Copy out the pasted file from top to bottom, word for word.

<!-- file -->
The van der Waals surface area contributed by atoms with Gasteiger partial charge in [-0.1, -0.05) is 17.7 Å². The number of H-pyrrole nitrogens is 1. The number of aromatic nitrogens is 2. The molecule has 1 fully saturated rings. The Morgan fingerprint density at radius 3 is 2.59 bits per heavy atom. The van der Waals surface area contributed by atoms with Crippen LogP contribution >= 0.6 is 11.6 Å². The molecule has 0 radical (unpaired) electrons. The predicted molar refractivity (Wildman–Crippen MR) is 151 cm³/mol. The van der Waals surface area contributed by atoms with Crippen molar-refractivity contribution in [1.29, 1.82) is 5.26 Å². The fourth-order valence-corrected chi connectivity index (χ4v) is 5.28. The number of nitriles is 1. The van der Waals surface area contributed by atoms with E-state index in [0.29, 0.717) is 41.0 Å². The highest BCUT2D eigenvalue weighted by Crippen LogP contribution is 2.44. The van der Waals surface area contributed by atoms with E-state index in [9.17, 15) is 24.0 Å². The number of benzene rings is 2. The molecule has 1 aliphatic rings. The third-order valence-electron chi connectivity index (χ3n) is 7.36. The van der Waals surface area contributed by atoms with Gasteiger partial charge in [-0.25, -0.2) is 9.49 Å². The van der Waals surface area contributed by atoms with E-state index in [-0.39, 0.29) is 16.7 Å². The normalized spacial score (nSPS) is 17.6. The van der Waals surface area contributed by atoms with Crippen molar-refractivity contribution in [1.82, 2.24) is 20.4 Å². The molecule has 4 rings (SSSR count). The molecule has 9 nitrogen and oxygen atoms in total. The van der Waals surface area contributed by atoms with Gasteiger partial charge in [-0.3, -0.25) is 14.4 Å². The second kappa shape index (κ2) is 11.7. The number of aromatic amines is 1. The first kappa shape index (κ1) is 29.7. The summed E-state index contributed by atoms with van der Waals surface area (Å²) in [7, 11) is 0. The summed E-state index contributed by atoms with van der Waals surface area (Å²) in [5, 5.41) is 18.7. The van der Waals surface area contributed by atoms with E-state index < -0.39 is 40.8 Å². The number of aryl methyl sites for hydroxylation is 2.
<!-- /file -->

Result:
The van der Waals surface area contributed by atoms with Gasteiger partial charge in [-0.1, -0.05) is 17.7 Å². The number of H-pyrrole nitrogens is 1. The number of aromatic nitrogens is 2. The molecule has 1 fully saturated rings. The Morgan fingerprint density at radius 3 is 2.59 bits per heavy atom. The van der Waals surface area contributed by atoms with Crippen LogP contribution >= 0.6 is 11.6 Å². The molecule has 0 radical (unpaired) electrons. The predicted molar refractivity (Wildman–Crippen MR) is 151 cm³/mol. The van der Waals surface area contributed by atoms with Crippen molar-refractivity contribution in [1.29, 1.82) is 5.26 Å². The fourth-order valence-corrected chi connectivity index (χ4v) is 5.28. The number of nitriles is 1. The van der Waals surface area contributed by atoms with E-state index in [0.29, 0.717) is 41.0 Å². The highest BCUT2D eigenvalue weighted by Crippen LogP contribution is 2.44. The van der Waals surface area contributed by atoms with E-state index in [9.17, 15) is 24.0 Å². The number of benzene rings is 2. The molecule has 1 aliphatic rings. The third-order valence-electron chi connectivity index (χ3n) is 7.36. The van der Waals surface area contributed by atoms with Gasteiger partial charge in [-0.25, -0.2) is 9.49 Å². The van der Waals surface area contributed by atoms with E-state index in [-0.39, 0.29) is 16.7 Å². The normalized spacial score (nSPS) is 17.6. The van der Waals surface area contributed by atoms with Crippen molar-refractivity contribution in [1.82, 2.24) is 20.4 Å². The molecule has 4 rings (SSSR count). The molecule has 9 nitrogen and oxygen atoms in total. The van der Waals surface area contributed by atoms with Gasteiger partial charge in [-0.3, -0.25) is 14.4 Å². The second kappa shape index (κ2) is 11.7. The number of aromatic amines is 1. The first kappa shape index (κ1) is 29.7. The summed E-state index contributed by atoms with van der Waals surface area (Å²) in [7, 11) is 0. The summed E-state index contributed by atoms with van der Waals surface area (Å²) in [5, 5.41) is 18.7. The van der Waals surface area contributed by atoms with E-state index < -0.39 is 40.8 Å². The number of aryl methyl sites for hydroxylation is 2.